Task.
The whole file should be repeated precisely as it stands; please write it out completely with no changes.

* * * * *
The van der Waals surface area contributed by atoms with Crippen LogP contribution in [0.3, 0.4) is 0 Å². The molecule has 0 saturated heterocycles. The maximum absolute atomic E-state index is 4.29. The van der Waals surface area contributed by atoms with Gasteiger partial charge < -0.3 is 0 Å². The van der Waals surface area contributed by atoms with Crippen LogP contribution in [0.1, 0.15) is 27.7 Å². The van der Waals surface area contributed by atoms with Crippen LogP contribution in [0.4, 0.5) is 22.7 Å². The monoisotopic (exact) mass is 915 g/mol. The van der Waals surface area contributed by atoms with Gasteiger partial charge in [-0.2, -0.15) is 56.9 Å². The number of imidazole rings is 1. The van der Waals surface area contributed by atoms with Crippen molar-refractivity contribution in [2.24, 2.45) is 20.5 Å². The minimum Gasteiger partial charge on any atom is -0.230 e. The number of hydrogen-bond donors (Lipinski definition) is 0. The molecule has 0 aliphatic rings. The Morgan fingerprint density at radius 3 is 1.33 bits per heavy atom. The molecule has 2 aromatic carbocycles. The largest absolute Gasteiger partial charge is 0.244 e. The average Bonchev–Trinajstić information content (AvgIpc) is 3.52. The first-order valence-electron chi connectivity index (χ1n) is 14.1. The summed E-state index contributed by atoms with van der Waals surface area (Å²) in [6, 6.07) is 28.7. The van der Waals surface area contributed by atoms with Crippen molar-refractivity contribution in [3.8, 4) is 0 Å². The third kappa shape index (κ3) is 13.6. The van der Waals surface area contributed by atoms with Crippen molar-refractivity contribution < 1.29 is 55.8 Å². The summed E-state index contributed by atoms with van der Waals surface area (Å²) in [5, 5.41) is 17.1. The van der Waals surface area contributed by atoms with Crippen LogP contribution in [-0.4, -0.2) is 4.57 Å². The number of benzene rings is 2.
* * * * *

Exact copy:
The van der Waals surface area contributed by atoms with Crippen LogP contribution in [0.3, 0.4) is 0 Å². The molecule has 0 saturated heterocycles. The maximum absolute atomic E-state index is 4.29. The van der Waals surface area contributed by atoms with Gasteiger partial charge < -0.3 is 0 Å². The van der Waals surface area contributed by atoms with Crippen LogP contribution in [0.1, 0.15) is 27.7 Å². The van der Waals surface area contributed by atoms with Crippen LogP contribution in [0.4, 0.5) is 22.7 Å². The monoisotopic (exact) mass is 915 g/mol. The van der Waals surface area contributed by atoms with Gasteiger partial charge in [-0.2, -0.15) is 56.9 Å². The number of imidazole rings is 1. The van der Waals surface area contributed by atoms with Crippen molar-refractivity contribution in [2.24, 2.45) is 20.5 Å². The minimum Gasteiger partial charge on any atom is -0.230 e. The number of hydrogen-bond donors (Lipinski definition) is 0. The molecule has 0 aliphatic rings. The Morgan fingerprint density at radius 3 is 1.33 bits per heavy atom. The molecule has 2 aromatic carbocycles. The largest absolute Gasteiger partial charge is 0.244 e. The average Bonchev–Trinajstić information content (AvgIpc) is 3.52. The first-order valence-electron chi connectivity index (χ1n) is 14.1. The summed E-state index contributed by atoms with van der Waals surface area (Å²) in [6, 6.07) is 28.7. The van der Waals surface area contributed by atoms with Crippen molar-refractivity contribution in [3.8, 4) is 0 Å². The third kappa shape index (κ3) is 13.6. The van der Waals surface area contributed by atoms with Crippen molar-refractivity contribution < 1.29 is 55.8 Å². The summed E-state index contributed by atoms with van der Waals surface area (Å²) in [5, 5.41) is 17.1. The van der Waals surface area contributed by atoms with Crippen LogP contribution in [-0.4, -0.2) is 4.57 Å². The number of benzene rings is 2.